1) The prophet
In Kahlil Gibran's The Prophet, the eponymous Almustafa discusses topics such as life and the human condition with his followers before boarding a ship home. The 26 prose poetry fables that comprise the novel are influenced not only by his own Maronite religion but also by Islam, and the mysticism of the Sufis. Running through the text is a belief in the fundamental unity of religions. One of the best-selling poetry books of all time, it shares a...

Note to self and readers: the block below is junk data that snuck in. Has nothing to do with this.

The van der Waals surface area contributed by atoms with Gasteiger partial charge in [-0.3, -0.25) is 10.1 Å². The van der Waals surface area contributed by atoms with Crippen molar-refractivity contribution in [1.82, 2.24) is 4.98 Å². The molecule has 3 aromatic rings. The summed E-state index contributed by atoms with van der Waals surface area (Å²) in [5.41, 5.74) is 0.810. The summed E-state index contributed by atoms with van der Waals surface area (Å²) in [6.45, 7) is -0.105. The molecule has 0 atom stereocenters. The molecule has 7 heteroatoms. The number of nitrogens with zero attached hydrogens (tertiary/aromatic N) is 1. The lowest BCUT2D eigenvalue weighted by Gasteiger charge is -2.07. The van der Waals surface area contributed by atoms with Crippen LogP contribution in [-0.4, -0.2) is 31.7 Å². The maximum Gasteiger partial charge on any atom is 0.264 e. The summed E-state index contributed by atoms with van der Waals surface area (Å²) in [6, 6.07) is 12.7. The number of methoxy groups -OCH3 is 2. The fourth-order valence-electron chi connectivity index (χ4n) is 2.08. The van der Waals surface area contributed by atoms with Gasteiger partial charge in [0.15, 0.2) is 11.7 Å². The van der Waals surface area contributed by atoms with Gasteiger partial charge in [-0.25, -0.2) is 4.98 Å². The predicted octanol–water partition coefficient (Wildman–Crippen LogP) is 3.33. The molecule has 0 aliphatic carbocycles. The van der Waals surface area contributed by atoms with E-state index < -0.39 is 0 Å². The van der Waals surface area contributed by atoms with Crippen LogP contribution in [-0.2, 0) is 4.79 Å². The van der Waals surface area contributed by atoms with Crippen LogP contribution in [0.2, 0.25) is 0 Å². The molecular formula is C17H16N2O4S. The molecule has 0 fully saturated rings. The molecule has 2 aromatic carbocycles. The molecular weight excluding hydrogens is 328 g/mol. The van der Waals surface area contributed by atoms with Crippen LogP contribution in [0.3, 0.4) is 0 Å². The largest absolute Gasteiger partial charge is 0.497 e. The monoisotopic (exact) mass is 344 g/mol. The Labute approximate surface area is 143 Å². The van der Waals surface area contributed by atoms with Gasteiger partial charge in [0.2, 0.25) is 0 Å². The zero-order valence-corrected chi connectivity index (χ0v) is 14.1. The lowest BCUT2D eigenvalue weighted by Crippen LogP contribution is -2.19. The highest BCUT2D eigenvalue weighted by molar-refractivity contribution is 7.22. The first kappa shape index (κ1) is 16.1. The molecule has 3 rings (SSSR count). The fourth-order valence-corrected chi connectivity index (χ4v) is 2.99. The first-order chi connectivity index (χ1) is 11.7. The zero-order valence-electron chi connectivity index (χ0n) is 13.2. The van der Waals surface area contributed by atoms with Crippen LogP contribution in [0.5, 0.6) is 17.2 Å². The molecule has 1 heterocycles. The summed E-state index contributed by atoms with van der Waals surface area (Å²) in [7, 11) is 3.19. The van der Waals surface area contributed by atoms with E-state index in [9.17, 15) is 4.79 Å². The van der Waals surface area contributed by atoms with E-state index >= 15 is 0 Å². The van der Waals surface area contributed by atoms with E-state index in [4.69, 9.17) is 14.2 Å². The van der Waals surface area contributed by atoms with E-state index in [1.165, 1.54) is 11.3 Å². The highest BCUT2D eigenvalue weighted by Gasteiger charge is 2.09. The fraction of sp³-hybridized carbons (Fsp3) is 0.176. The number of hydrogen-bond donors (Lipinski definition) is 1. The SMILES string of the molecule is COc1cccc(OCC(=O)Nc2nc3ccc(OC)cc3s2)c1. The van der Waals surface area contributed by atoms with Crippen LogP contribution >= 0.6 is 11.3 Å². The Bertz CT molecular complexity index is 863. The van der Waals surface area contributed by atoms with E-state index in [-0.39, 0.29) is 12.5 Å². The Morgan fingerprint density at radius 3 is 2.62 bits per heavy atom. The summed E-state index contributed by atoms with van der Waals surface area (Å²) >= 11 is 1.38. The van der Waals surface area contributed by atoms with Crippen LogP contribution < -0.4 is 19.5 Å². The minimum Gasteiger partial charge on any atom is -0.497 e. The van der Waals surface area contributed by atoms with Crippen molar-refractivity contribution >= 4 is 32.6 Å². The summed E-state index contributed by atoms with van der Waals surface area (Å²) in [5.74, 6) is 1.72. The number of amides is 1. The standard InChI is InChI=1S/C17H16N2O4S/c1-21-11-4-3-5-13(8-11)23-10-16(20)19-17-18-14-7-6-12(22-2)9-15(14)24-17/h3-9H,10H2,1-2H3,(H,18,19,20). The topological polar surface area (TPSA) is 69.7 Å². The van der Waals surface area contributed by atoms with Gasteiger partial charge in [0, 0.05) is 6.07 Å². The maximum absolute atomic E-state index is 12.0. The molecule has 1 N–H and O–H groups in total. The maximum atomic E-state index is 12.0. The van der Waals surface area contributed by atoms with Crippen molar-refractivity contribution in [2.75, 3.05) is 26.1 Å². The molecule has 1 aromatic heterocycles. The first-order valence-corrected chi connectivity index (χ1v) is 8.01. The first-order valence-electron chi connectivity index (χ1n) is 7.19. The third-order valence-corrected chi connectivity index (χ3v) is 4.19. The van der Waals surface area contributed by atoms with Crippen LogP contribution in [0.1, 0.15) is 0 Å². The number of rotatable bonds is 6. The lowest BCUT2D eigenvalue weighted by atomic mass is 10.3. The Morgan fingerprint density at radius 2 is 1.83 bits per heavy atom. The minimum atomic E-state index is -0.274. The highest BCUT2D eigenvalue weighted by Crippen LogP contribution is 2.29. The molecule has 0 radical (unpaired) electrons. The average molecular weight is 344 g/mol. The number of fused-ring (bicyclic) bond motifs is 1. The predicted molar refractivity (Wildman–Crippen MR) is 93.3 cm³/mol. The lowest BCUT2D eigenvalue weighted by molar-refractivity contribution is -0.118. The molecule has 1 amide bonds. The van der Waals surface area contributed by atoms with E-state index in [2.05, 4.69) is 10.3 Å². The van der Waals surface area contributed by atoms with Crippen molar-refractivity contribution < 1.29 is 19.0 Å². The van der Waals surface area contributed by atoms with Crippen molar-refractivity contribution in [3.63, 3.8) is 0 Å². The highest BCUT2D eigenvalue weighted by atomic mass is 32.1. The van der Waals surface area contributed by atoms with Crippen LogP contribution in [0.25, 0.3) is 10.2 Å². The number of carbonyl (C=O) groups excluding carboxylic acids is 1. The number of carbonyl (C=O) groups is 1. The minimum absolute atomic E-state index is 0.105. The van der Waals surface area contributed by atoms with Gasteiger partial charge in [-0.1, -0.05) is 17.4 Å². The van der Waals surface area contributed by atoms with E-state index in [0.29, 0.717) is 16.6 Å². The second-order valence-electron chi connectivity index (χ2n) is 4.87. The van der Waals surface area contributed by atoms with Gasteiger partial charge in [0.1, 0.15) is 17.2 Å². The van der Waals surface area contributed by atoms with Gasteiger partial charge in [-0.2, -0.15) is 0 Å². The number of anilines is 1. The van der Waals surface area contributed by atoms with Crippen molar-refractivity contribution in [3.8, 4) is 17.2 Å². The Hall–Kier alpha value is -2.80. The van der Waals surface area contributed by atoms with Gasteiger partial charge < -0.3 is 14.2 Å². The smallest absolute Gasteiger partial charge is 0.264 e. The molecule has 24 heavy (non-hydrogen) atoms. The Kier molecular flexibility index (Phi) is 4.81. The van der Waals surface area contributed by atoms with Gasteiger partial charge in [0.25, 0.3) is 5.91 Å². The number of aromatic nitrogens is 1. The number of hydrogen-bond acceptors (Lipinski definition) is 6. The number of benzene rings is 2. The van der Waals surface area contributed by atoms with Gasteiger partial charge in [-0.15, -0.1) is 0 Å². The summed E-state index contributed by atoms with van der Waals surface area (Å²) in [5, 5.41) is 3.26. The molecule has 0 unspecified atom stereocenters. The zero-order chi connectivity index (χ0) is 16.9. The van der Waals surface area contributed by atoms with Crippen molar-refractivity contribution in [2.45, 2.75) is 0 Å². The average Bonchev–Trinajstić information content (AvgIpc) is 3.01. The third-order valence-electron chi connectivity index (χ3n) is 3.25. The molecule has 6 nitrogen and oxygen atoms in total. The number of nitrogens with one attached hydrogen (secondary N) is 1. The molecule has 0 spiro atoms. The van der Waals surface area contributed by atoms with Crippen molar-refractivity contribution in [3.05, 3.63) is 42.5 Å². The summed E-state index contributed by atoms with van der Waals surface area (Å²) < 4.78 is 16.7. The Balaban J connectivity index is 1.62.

Films for the Humanities & Sciences
The Kennedy Center production of Euripides' great classic about a woman driven by emotion beyond the brink of rationality. Medea is abandoned by her husband Jason so he can marry the daughter of Creon, ruler of Corinth, and is exiled by Creon as a dangerous foreigner. She exacts revenge by causing the deaths of Creon and his daughter and by murdering her own and Jason's two children before escaping into exile in Athens.